Structured approach to spine osseous (bone) lesions
Choose your own adventure

Spine osseous lesions can be a particular challenge to the radiologist or other physician seeing patients with spine disease. Sometimes these lesions can be symptomatic and other times they are found totally incidentally. They have a broad differential, and many times the role of the radiologist is simply to help determine the next management step. That is, does a next step in management need to be taken acutely or can the problem be managed conservatively with imaging follow-up.

The most important clinical question is whether a lesion is aggressive or nonaggressive. We use the word nonaggressive instead of benign because some locally nonagressive lesions can be malignant, and some aggressive lesions can be pathologically benign. However, this distinction drives the decisions about management.

In this section, Dr. Michael Hoch is going to walk us through a structured approach to osseous lesions of the spine based on making this distinction. This lecture has a unique format which mimics the “Choose Your Own Adventure” books that many of us read throughout elementary and middle school. This will give you a chance to make your own choices as we go though the cases.

The first section will be a brief overview which will be followed by 5 case presentations. At the end of each case, you need to decide whether you believe the lesion is aggressive or nonaggressive and choose the appropriate video. If you choose correctly, you will see the correct answer to the case presentation. If not, you should return, review the images, and select the other course.


In the introduction, Dr. Hoch walks us through some of the key features of aggressive and non-aggressive lesions and walks us through a flow-chart based approach that we can use to narrow our differential once we decide whether a lesion is aggressive or non-aggressive.


As described above, the following 5 cases use the structured approach that Dr. Hoch described in the introduction. Watch the introduction to each case and then choose which video you believe correctly answers the question of whether the lesion is aggressive or non-aggressive

Case 1

This is the first of five unknown cases. It shows a lesion in the lumbar spine with extension into the epidural space. There is T2 hyperintensity and avid enhancement.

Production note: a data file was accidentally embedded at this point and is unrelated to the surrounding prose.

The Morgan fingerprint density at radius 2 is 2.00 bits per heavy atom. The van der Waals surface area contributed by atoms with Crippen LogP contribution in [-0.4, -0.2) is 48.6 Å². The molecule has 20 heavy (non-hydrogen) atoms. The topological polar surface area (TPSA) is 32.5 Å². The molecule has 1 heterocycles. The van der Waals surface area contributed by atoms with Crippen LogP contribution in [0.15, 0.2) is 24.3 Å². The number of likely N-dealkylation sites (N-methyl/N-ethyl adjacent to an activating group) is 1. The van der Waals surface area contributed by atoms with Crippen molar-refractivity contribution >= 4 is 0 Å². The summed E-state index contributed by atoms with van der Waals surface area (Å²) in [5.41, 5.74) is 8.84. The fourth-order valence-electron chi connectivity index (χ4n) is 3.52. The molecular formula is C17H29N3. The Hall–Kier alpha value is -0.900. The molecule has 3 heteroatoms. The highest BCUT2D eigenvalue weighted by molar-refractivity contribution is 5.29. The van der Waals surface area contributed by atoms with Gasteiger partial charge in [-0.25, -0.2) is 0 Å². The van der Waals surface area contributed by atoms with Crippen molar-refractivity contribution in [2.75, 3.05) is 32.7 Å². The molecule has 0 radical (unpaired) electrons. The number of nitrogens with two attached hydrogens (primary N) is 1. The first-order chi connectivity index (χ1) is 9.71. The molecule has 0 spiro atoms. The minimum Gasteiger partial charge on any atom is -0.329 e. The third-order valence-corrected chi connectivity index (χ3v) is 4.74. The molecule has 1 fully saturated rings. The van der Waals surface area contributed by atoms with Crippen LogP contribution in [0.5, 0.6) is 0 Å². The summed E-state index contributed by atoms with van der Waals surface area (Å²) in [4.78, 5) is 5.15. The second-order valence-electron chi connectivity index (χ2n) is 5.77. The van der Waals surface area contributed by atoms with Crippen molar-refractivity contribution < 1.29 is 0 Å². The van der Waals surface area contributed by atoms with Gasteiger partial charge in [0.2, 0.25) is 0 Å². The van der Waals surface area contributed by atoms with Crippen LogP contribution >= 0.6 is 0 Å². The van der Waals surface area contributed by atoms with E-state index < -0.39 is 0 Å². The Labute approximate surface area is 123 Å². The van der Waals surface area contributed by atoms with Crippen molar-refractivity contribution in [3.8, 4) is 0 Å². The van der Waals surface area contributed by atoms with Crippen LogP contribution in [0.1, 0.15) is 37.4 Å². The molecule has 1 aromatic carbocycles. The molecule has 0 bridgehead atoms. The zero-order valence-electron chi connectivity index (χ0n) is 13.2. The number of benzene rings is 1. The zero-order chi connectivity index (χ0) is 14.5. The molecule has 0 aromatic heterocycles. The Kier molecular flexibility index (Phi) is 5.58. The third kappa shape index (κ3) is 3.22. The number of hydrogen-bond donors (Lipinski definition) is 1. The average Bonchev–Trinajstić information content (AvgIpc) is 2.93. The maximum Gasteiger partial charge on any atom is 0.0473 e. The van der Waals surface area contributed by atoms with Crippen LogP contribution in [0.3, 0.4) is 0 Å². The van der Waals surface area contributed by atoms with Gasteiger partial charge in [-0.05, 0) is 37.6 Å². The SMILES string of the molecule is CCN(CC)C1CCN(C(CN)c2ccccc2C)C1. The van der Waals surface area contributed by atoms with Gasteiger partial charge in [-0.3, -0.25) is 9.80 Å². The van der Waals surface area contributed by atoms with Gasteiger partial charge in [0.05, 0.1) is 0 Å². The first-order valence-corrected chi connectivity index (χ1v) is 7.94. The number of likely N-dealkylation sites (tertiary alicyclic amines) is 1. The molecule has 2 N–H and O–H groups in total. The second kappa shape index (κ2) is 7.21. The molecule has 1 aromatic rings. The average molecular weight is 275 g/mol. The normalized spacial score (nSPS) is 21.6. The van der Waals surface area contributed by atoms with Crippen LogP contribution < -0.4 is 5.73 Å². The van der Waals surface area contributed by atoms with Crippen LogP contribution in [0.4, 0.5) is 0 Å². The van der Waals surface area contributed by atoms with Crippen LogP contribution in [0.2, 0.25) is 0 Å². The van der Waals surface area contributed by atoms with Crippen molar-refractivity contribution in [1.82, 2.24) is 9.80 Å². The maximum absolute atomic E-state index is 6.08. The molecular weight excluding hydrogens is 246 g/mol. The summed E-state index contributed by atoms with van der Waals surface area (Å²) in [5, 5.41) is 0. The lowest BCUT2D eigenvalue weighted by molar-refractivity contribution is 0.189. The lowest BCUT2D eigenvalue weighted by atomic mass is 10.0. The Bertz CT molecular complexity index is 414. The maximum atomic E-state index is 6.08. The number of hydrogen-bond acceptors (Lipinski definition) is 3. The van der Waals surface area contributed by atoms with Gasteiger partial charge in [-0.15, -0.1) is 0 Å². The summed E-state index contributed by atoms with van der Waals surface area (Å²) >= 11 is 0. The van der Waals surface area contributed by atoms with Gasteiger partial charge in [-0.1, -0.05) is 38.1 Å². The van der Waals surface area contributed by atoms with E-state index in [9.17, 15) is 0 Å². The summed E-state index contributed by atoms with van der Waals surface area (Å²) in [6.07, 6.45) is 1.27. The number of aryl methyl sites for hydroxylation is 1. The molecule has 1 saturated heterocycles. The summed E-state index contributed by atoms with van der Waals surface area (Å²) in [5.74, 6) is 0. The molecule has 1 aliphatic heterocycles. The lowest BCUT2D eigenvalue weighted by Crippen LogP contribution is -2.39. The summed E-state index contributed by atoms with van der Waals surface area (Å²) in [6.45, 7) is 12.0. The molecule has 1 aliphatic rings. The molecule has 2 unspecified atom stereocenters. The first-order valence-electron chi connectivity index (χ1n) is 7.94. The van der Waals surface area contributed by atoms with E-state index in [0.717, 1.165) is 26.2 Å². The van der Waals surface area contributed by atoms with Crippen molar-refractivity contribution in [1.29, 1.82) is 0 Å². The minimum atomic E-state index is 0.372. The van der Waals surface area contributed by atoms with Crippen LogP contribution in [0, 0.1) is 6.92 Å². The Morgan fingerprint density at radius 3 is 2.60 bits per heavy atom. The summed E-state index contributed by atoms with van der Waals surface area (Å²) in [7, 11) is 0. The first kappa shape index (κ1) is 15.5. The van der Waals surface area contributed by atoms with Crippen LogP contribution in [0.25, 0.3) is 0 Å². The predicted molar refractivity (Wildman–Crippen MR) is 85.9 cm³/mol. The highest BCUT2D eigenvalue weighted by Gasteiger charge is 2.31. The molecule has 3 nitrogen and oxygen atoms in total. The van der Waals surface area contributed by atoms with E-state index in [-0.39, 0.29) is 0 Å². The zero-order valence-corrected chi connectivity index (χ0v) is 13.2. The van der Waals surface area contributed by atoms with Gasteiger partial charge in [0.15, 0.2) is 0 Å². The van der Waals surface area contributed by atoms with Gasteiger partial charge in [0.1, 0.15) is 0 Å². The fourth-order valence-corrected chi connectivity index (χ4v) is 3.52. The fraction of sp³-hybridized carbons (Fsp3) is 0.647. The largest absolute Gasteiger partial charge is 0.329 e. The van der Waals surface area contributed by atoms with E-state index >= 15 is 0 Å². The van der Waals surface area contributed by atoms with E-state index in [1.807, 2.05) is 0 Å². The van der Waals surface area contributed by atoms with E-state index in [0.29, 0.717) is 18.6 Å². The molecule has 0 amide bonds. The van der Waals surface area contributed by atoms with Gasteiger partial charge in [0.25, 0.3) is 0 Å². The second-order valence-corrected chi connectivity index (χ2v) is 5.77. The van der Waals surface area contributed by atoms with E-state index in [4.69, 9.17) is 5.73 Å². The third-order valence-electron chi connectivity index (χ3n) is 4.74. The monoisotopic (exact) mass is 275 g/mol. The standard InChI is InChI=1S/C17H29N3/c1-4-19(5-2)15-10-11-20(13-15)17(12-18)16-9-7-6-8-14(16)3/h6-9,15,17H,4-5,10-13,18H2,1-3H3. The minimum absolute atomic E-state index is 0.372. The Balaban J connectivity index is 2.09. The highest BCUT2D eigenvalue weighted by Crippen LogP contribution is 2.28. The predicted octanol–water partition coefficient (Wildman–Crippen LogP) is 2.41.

Case 1 – Do you believe this lesion is?



Case 2

This is the second of five unknown cases. It shows a lesion in the cervical spine. It is relatively well marginated without destruction of the adjacent bone. It is T2 heterogeneous/dark, T1 hypointense, and enhancing.

 Case 2 – Do you believe this lesion is?



Case 3

This is the third of five unknown cases. There is a lesion in the lower thoracic spine in a relatively young patient with back pain. There are areas of cortical destruction and loss of bone matrix. There is potentially a soft tissue component.

 Case 3 – Do you believe this lesion is?



Case 4

This is the fourth of five unknown cases. There is a destructive lesion in the posterior elements of the upper thoracic spine. There is a significant soft tissue component with epidural and adjacent soft tissue involvement.

 Case 4 – Do you believe this lesion is?



Case 5

This is the fifth of five unknown cases. There is an expansile lesion in the lumbar spine with bowing of the cortex of the vertebral body. The patient has a large right adrenal mass and a history of adrenal carcinoma.

 Case 5 – Do you believe this lesion is?




In summary, spine osseous lesions are challenging diagnoses to make. However, having a structured approach to their interpretation can help you differentiate what types of abnormalities you might be observing. We suggest you first make a determination about whether you are looking at an aggressive or nonaggressive lesion and then go from there.

Other resources

If you’d like to review more spine imaging, I recommend you check out the other spine cases on this web site. There aren’t a lot of great books about spine bone lesions, but you might consider the following case review book which is pretty good.

Spine Imaging: Case Review Series – Efrat Saraf-Lavi

Target audience: junior residents, senior residents, fellows

Detail level: medium

This is another in the popular case review series books. Like the brain book, the presentation is case style and divided into easy (“Opening Round”), moderate (“Fair Game”), and hard (“Challenge”) sections. Unfortunately, this book is not quite as high yield as the brain book. There is some repetitiveness to the diagnoses and the images are a little bit lower quality, although part of this is just because it’s hard to capture spine imaging in only a few images. This book remains useful because there aren’t that many other spine neuroradiology review books and it give you a nice case based review to peruse before the exam.